Shaking it a little from side to side will help loosen the box. Use a stick to make sure the top of the center block stays centered and the same height as the sides of the box. Attention to detail will make a stove base that works well and is durable.Tamp the clay with a flat ended stick to make sure the clay is properly packed and without air cavities. 13 . Pull up on the handles on the side of the box to remove the outside mold.

14 . not smoke. Heat and burn the tips of the sticks as they enter the fire to make flame. Air flows in through the grate to give wood tips lots oxygen to make a hot fire. You may need to rock it back and forth a little to get it to release. Fill in any holes and smooth the clay to make the Fuel/Air Feed last longer. Keep a space between the sticks and the back of stove to allow more air flow.Slide the center mold out. The Fuel/Air Feed is now ready to dry in a shady location. PRINCIPLE #3 PRINCIPLE #4 Use a grate under the fire.

Use 4 or 5 pieces of rebar for the grate. Sticks rest on a short piece of tin which sets on rebar. The tin creates the air intake tunnel as well as a place to remove ash. Use straight rebar cut into 6" lengths. no more than 1/2" apart to keep coals from falling before they turn to ash. FUEL/AIR FEED A piece of tin will be placed on 3 pieces of rebar that are spaced farther apart. Place rebar in the back of the fuel/air feed to allow air to flow under and into the burning sticks. The grate will burn out so use thick rebar. The rebar that supports the tin can be thinner as the fire will not be as hot as at the grate. 15 .

Avoid allowing too much extra air above the fire to cool it. A piece of tin on the ledge at the front of the fuel/air intake will hold the sticks and create a space for air to enter below. PRINCIPLE #6 DON'T Too little draft being pulled into the fire will result in smoke and excess charcoal. Use a grate and allow air to flow below the tin or the ash will build up. fast draft from under the fire. 16 . Remove ash when it blocks airflow. DON'T let the tin get pushed onto the grate or the airflow will be blocked. Stick tips need air from below. up through the coals.PRINCIPLE #5 Maintain a good. Keep the grate and airflow open.

17 . from the fire. Fast moving air through the grate works like a forge. increasing the fire heat. Air flowing in over the sticks keeps the smoke flowing up the combustion chamber and not out the front where it blackens the stove. POT SKIRT PRINCIPLE #8 Place a piece of tin or brick on top of the fuel feed to bring in more air above the sticks and keep smoke from discoloring the stove.PRINCIPLE #7 Caption High and low heat are created by how many sticks are pushed into the fire. to and around pot. Concentrate the heat flow path. Pot skirts increase heat transfer by directing hot gases along the sides of the cooking pot.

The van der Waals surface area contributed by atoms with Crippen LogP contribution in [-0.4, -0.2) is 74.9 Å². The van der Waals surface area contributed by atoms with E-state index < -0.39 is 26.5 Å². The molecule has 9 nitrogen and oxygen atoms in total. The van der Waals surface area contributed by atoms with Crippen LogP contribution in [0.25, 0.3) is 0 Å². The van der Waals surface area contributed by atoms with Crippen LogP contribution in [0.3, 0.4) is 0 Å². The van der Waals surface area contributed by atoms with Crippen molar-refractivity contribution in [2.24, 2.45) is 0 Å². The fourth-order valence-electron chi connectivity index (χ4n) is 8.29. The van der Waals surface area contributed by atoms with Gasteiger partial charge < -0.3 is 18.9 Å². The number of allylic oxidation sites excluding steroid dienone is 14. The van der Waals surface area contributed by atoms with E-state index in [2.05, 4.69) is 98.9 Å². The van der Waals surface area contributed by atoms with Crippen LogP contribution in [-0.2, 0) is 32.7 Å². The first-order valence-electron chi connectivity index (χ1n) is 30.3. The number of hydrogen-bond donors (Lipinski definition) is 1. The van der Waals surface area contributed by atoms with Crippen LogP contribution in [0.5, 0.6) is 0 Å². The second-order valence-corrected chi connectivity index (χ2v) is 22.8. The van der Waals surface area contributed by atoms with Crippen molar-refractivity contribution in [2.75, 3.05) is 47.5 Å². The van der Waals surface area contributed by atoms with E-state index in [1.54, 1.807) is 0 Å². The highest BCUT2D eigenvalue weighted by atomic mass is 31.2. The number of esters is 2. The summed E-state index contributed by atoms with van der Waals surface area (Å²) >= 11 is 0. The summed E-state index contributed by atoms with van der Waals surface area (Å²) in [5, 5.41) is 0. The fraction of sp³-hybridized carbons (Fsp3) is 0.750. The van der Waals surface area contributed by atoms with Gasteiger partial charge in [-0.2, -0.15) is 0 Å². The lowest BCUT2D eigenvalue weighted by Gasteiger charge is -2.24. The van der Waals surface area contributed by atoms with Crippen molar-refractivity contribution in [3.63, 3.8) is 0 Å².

Make sure the PVC stays in place. Be sure to pack the clay mixture in tight to capture the shape of the ring fitting. Pack with clay mixture and press firmly. There is a gasket and a short piece of 4" PVC in the bottom of the tub. Moisten the inside of the tub and line with plastic so the clay mixture will slip out easily. 18 . This is what the mold for the pot skirt looks like.MOLDED POT SKIRT (TOP) This tub has sloped sides and a bottom the same diameter as the 5 gallon bucket mold for the Rocket Stove combustion chamber. Pack the mixture up to the top of the PVC.

Fill in any air cavities and smooth. Pack and smooth. put a board on top of the tub and holding to the handles. The fittings allow them to interlock and hold in place.Set the pot on top of the PVC and make sure it is centered. If you don't. turn the tub over to release the new pot skirt. Make sure the gap between the cooking pot and tub is the same all around. the pot will rise up above the PVC. place the pot skirt on top of combustion chamber. It's important to put some weight in the pot while packing in the clay mixture. Remove the pot. 19 . Once they've dried a little.

heat transfer to the pot will diminish and heat will be wasted. A small fire can have a BIG impact if you use a properly sized pot skirt to transfer all the heat to the cooking pot.PRINCIPLE #9 Keep air flow unrestricted by maintaining constant cross sectional area through the stove. PRINCIPLE #10 Maximize heat transfer to the pot with properly sized gaps. 20 . If the gap is too large.

A stove tool makes it easy to find the correct height. Make sure the stove top is beveled and pot rests are at the proper height to allow hot gases to leave the combustion chamber without slowing down. Rebar will work well for pot rests.POT SKIRT Use the stove tool to form the correct cross sectional area and height of pot rests. They should be set 1" back from the edge of combustion chamber. These pot rests are way too high and will result in wasted heat. Make sure the pot rests are packed tight. TOO HIGH While the clay is still soft. insert rocks or rebar for pot rests. 21 . The stove tool is placed into a combustion chamber to determine the pot rest height.